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Styles & Periods

Styles & Periods

Public Art

Public art is, in its most basic sense, art that is made to be shown in public spaces. This democratic idea has its roots in the work of muralist Diego Rivera and the Federal Art Project in the 1930s and 1940s. From the 1970s, however, public art has come to have a more solidified and sophisticated meaning. That is, public art is conceived to become a part of the site, and therefore the community where it is installed or created. Often, a work of public art is commissioned by a company or community board that is allotted to enhance a park, building or other space. This process has gained popularity since the 1980s, when depressed communities in need of beautification and stimulus received attention from both artists and local people. Large corporations also became particularly involved in the public domain of their real estate. There is an inherent potential for controversy in the world of public art, stemming from the subjectivity with which all art is viewed. Richard Serra's massive steel sculpture, Tilted Arc, stirred tremendous controversy when it was constructed in New York City in 1981. While some appreciated the bold, minimalist aesthetic, others found it to be an eyesore and an inconvenience. Complaints and a public hearing lead to the Tilted Arc's removal in 1989. The Visual Artists Rights Act was passed into law in the United States in 1990, and protects works from destruction, modification, and mutilation, even if the artist does not still own the work. Several cities, including Toronto and New York City, have passed legislation that requires a percentage of new building and construction costs be applied to art. Examples of Public Art can be found throughout the world. A few examples are Anish Kapoor's Cloud Gate, a polished, 110 ton, stainless steel sculpture in Chicago, and Robert Indiana's iconic LOVE sculpture.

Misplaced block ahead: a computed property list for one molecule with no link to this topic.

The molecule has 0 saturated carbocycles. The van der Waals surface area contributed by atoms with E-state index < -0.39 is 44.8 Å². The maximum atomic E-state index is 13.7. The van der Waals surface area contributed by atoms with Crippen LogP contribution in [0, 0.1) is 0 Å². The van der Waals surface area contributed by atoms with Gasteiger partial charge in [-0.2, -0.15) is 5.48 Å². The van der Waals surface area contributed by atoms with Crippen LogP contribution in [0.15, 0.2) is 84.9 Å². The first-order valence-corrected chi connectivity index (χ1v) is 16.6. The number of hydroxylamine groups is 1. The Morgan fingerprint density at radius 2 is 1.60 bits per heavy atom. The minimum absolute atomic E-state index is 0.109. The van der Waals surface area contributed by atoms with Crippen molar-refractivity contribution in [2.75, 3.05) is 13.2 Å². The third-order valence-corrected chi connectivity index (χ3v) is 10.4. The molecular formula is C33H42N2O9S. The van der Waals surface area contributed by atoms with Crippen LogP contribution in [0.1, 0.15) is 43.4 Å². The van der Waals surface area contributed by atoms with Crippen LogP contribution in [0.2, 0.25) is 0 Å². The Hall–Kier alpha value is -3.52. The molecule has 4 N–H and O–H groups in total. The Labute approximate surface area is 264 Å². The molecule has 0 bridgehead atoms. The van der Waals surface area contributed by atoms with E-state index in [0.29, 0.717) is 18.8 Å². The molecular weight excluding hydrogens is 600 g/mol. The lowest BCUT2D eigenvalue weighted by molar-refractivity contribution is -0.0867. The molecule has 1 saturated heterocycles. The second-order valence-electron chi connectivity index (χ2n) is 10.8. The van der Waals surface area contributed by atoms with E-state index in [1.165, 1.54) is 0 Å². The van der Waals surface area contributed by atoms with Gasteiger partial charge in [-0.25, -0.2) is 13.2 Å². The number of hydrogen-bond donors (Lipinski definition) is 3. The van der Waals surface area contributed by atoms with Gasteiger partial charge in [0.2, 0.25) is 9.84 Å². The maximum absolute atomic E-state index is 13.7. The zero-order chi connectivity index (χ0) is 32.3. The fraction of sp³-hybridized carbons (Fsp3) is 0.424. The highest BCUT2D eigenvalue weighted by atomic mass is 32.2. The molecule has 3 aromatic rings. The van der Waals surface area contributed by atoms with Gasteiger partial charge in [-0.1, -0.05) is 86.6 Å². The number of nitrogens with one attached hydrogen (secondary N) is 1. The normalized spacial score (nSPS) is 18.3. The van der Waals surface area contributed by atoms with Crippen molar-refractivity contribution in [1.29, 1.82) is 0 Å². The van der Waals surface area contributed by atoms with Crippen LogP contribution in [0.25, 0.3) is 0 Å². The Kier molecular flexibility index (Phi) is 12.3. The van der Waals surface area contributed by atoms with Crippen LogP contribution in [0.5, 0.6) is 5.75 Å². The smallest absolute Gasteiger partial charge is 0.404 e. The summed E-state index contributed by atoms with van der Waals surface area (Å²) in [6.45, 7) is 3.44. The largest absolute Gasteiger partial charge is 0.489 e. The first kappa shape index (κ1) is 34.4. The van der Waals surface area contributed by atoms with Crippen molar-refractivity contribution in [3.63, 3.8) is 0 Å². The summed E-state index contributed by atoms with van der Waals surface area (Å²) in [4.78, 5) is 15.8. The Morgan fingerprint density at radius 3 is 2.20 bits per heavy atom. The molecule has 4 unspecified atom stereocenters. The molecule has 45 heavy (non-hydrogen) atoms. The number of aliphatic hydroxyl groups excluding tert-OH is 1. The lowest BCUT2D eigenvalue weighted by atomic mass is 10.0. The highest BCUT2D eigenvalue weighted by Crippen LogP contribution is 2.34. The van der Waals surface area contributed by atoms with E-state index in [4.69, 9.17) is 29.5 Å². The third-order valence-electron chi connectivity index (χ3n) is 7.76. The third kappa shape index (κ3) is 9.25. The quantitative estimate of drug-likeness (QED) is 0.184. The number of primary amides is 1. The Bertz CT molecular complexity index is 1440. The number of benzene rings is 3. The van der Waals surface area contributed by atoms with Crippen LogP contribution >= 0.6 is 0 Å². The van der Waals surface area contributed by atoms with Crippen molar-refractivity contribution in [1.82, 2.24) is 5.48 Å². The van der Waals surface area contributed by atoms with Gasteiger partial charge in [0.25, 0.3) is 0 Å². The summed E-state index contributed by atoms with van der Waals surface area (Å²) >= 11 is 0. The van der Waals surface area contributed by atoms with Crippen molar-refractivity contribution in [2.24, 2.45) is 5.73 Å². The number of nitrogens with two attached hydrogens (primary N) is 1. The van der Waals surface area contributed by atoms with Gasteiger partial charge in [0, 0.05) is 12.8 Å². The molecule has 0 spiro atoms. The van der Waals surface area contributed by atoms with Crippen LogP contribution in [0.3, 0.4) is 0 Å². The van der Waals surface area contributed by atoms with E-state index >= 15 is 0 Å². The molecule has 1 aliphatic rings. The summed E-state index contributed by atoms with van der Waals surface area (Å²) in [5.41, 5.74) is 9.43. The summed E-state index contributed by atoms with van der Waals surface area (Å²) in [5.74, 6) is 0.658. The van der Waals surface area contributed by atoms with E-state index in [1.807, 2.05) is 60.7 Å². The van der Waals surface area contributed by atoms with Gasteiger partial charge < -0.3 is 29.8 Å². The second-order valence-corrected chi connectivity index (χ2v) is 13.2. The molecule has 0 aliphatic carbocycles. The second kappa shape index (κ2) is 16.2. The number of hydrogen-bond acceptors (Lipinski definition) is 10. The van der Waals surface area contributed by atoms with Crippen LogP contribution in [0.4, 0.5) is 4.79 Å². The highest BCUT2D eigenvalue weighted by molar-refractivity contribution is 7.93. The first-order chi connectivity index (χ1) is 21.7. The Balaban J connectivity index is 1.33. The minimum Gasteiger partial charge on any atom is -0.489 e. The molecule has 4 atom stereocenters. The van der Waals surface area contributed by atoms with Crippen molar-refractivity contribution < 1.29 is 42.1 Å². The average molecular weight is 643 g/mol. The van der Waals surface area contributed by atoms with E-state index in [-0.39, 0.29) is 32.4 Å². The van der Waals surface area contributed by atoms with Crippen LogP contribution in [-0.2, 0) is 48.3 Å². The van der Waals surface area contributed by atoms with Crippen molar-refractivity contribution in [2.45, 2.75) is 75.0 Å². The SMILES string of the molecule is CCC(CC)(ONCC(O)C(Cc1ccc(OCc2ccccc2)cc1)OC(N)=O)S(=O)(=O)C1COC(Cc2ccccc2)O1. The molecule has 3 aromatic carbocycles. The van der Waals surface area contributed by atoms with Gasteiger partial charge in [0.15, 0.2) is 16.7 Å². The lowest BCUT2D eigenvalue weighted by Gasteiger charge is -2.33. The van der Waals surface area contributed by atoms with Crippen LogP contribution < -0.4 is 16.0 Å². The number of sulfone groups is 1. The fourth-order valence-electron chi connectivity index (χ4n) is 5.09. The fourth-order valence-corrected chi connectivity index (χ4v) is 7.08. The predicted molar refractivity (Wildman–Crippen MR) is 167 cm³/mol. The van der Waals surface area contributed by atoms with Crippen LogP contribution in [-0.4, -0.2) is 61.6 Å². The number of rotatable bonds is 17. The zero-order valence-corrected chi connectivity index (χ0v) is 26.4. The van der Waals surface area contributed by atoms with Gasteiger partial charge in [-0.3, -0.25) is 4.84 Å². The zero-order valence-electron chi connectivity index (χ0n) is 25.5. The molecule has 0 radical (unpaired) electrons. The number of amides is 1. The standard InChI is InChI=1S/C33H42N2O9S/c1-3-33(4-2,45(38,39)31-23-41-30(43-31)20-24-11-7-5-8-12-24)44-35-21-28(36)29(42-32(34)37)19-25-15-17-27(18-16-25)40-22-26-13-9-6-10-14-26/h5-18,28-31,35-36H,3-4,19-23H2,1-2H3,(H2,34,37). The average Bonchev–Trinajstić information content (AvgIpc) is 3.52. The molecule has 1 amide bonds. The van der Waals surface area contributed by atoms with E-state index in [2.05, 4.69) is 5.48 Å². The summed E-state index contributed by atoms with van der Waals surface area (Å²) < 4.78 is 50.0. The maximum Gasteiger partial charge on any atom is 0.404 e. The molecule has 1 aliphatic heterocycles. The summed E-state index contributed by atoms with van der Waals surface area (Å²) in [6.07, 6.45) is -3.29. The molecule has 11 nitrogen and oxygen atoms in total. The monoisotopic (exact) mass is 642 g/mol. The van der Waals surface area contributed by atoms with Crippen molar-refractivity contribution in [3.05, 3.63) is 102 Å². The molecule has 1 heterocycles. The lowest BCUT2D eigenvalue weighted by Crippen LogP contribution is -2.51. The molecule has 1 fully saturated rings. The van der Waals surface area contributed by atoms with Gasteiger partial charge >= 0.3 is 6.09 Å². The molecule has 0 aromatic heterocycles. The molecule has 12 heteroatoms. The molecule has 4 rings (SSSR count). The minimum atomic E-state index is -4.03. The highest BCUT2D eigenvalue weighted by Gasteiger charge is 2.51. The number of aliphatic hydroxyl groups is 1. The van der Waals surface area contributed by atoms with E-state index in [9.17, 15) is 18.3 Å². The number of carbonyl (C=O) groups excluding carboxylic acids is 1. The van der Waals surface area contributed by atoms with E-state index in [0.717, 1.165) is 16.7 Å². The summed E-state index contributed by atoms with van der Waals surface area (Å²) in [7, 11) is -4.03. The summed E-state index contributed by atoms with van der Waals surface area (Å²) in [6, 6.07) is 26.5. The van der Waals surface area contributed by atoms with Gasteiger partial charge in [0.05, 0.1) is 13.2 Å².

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Latest Product Reviews

As a cartoonist, I prefer the Strathmore 300 series smooth surface bristol. It works well in achieving a smooth, even ink line whether using pen or brush. And most importantly, it is more economical than either the 400 series, or 500 series bristol.
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I use Stickles Glitter Glue, in my art journaling and in a recent Mandala picture. I would like them better if they came in a bigger bottle. I do like the sparkling effect they impart.
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Excellent mid-range synthetic brush - I use with water-mixable oils. They don't last forever, but while they do, they are a very dependable brush.
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